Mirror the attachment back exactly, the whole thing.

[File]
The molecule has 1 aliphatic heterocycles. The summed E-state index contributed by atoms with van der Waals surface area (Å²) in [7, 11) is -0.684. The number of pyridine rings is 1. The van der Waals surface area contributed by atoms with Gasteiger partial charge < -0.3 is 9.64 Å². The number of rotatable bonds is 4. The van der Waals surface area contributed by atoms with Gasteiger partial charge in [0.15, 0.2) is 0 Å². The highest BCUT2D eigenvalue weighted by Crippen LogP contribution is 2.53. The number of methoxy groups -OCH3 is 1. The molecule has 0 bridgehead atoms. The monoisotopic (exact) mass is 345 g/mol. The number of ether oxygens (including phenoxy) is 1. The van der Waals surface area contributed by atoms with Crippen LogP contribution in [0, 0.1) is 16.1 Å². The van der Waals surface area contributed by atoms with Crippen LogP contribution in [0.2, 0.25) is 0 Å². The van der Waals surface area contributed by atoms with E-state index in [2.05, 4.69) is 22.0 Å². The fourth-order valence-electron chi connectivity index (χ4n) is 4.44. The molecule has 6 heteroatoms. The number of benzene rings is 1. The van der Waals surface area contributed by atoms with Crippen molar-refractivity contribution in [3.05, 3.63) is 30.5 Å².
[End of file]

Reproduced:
The molecule has 1 aliphatic heterocycles. The summed E-state index contributed by atoms with van der Waals surface area (Å²) in [7, 11) is -0.684. The number of pyridine rings is 1. The van der Waals surface area contributed by atoms with Gasteiger partial charge < -0.3 is 9.64 Å². The number of rotatable bonds is 4. The van der Waals surface area contributed by atoms with Gasteiger partial charge in [0.15, 0.2) is 0 Å². The highest BCUT2D eigenvalue weighted by Crippen LogP contribution is 2.53. The number of methoxy groups -OCH3 is 1. The molecule has 0 bridgehead atoms. The monoisotopic (exact) mass is 345 g/mol. The number of ether oxygens (including phenoxy) is 1. The van der Waals surface area contributed by atoms with Crippen LogP contribution in [0, 0.1) is 16.1 Å². The van der Waals surface area contributed by atoms with Crippen LogP contribution in [0.2, 0.25) is 0 Å². The van der Waals surface area contributed by atoms with E-state index in [2.05, 4.69) is 22.0 Å². The fourth-order valence-electron chi connectivity index (χ4n) is 4.44. The molecule has 6 heteroatoms. The number of benzene rings is 1. The van der Waals surface area contributed by atoms with Crippen molar-refractivity contribution in [3.05, 3.63) is 30.5 Å².